Op-Ed: Illinois enacting a progressive tax is like Sears attempting a turnaround by hiking prices
By Wirepoints.org ‘s Ted Dabrowski and John Klingner –
Expect hundreds of millions of dollars to be spent trying to convince you to support or oppose a progressive income tax structure in Illinois. The airwaves will be bombarded with purely emotional campaigns full of misinformation. And you can bet you’ll hear “facts” that are entirely contradictory. You’ll be sick of both sides long before the actual vote next year.
So, what to do? At some point, you’ll have to block out all the noise and use common sense to figure out the reality of Illinois’ proposed progressive tax.
You could start by comparing Illinois’ situation to the struggles of one of the state’s oldest institutions: Sears.
Sears, once the “king of retailers,” is a shell of its former self. The Illinois-based company has been losing market share to its rivals for decades. Its products are out-of-date, its credit is in the tank and trust in management has disappeared. Sears’ customers have fled the once proud and iconic company.
So, imagine how ludicrous it would be if Sears announced a turnaround plan based on just one thing: price hikes. No operating reforms, no change in strategy, no improvement in products – just price hikes. For sure, that’d be the final nail in Sears’ coffin.
Such a strategy might sound absurd, but it’s precisely the approach politicians are pushing in Illinois.
Springfield lawmakers are shunning structural spending and pension reforms. They’re ignoring term limits, redistricting reform and real changes to lobbying rules. The only thing pols want to push is a multi-billion-dollar tax hike via a new progressive tax scheme.
It’s their version of a price hike and it’s their panacea for all of Illinois’ woes. It’s a foolish strategy that will only prove destructive to a state in steep decline.
Illinois already bleeds more residents than any other state in the country except New York (Appendix 1). Illinoisans are already burdened with the highest taxes in the nation,according to Kiplinger (Appendix 2). Property values, adjusted for inflation, are falling in Illinois, bucking the upward trend across the rest of the nation (Appendix 3). And corruption is rampant, as evidenced by the growing list of state of local and state officials indicted or under investigation. A recent report from UIC found that Illinois is the 2nd-most corrupt state in the nation (Appendix 4).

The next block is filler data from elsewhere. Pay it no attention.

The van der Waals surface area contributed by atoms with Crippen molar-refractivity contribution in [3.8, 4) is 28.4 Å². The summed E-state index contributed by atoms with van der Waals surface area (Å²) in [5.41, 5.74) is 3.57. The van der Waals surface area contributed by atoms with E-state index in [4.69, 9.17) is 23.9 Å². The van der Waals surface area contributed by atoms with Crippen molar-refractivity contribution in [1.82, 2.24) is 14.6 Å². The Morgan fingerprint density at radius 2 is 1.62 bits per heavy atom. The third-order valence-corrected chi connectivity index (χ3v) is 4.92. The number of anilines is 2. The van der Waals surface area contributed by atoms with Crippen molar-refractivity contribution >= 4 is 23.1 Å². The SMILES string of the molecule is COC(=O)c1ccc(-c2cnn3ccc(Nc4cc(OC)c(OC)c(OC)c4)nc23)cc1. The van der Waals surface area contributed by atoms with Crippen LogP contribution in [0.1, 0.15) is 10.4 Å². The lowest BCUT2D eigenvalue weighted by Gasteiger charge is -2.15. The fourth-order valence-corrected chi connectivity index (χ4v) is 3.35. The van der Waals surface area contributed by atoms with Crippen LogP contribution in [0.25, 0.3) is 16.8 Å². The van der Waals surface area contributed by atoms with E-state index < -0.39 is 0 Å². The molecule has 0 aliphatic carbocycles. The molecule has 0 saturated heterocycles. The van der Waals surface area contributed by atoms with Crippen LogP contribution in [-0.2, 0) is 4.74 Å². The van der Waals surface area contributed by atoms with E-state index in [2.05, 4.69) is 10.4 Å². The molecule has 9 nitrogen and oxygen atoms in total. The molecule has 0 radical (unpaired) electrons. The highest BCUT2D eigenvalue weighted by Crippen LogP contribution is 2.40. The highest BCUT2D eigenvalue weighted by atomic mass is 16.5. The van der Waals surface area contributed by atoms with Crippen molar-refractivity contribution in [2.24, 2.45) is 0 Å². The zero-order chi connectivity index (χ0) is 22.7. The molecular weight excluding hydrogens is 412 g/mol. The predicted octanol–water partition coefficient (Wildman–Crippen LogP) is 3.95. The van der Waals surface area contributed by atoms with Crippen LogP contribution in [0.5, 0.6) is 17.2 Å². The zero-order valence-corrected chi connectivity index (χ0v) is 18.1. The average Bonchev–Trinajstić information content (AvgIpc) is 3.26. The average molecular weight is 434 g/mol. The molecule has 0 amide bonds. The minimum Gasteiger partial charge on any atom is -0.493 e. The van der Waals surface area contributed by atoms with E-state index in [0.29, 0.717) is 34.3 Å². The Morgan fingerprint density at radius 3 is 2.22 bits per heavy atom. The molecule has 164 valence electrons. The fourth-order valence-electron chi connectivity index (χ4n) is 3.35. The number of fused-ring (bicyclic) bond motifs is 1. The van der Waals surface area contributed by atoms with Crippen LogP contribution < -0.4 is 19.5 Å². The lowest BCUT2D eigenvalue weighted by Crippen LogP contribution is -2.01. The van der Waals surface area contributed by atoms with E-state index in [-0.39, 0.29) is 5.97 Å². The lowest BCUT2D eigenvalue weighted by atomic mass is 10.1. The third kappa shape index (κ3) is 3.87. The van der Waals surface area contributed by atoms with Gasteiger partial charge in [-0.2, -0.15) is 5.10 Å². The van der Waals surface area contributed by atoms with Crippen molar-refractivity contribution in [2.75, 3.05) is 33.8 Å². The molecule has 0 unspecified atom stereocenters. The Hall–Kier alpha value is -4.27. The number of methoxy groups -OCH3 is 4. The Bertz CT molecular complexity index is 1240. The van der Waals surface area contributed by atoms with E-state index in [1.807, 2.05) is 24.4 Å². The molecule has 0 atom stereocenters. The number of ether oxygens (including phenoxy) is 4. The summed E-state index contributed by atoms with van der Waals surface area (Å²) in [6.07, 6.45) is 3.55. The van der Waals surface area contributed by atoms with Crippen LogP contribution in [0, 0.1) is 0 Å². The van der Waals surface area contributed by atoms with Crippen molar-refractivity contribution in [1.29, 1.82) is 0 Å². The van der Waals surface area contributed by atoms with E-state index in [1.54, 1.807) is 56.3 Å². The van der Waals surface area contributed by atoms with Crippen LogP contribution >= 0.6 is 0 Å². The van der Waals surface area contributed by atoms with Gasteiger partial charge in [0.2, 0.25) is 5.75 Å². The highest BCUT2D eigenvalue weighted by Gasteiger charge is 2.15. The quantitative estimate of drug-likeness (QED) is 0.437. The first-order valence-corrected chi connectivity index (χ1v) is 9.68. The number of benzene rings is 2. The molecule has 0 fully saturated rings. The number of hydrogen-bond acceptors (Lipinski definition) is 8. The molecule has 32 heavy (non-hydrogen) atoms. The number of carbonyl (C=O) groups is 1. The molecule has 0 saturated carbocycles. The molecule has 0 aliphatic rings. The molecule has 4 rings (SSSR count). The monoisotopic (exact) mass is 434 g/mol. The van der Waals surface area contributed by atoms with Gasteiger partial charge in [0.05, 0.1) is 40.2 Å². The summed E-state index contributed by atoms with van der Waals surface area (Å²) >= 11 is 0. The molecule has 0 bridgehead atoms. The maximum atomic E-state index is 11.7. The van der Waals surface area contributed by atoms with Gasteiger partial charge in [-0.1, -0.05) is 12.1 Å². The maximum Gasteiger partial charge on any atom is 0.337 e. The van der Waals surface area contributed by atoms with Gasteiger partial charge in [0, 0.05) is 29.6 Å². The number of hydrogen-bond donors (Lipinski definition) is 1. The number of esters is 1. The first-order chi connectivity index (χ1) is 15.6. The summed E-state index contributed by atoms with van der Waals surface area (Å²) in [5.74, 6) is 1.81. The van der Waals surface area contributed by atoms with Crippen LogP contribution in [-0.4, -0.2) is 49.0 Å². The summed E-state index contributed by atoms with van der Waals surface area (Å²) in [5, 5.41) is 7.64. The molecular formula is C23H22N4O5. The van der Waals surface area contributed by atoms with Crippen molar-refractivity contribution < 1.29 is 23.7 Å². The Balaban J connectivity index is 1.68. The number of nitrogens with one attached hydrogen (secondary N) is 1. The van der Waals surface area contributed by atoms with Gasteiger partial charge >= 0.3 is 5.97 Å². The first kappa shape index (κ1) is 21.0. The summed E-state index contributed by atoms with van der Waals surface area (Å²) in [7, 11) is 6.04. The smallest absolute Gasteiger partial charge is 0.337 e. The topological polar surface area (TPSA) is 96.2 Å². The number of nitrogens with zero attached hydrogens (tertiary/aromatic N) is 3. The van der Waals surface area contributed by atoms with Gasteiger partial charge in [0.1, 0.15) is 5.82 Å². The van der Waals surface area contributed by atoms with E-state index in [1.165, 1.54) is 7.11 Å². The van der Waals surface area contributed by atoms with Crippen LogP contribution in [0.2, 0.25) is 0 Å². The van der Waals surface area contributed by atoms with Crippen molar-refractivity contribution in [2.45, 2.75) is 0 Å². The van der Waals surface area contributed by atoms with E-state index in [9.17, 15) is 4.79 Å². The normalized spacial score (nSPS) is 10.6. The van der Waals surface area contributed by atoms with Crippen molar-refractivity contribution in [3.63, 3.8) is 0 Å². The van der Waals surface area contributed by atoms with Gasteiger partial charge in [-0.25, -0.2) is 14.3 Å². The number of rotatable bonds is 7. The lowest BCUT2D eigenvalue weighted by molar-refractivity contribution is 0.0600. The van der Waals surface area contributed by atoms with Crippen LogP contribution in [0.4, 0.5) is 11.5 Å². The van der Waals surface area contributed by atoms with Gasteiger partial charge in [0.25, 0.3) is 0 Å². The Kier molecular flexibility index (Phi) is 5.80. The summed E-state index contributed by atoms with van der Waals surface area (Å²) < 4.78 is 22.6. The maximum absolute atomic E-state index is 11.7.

No matter how it’s structured, a progressive tax scheme will only make each of those things worse.
A sad comparison
Sears dominated retail sales in the 20th century and was once the nation’s largest employer. “It was the Walmart and Amazon of its day, combined.”
But by the turn of the century, Sears began to fall behind. Products and management styles evolved and Sears failed to adapt as new competitors arose.
Other retailers upgraded their stores while Sears stores fell into disrepair. As a result, Sears lost customers, it shuttered locations and its debts continued to rise. The company has been in a downward spiral ever since.
Illinois has suffered a similar history.
In the middle of the 20th century, Illinois was a beacon of prosperity for people all over the world. Foreigners flocked here to achieve the American Dream, and other Americans came north during the Great Migration. Illinois’ population exploded and the state became a dual machine of agriculture and industry.
But Illinois, too, began to fall behind near the end of the century. While other states like Indiana and Wisconsin adapted to competition by implementing labor, spending and tax reforms, Illinois doubled down on its failed policies.
The major cracks began to show themselves in the early 2000s, and since then, Illinois has gone from beacon to basket case (See Appendix). Illinois is now a national outlier on almost every financial, economic and demographic factor you can think of.
That’s the common-sense reality Illinois faces, and the progressive tax won’t help with that.
Ask yourself, will yet another tax hike stop the flight of hundreds of thousands of Illinoisans each year? Will a multi-billion dollar tax increase – and the expectation of more hikes – lead to lower taxes? Will more tax hikes lead to increases in home values? Will more tax dollars in the coffers of Illinois politicians lead to less corruption?
The clear answer to all those questions is no.
Only structural spending and governance reforms can reverse the course of the state, eventually bringing people back, pushing up home values and making Illinois a competitive place again.
The bottom line is, Illinois needs to adapt to succeed. Sears shows what happens when you don’t.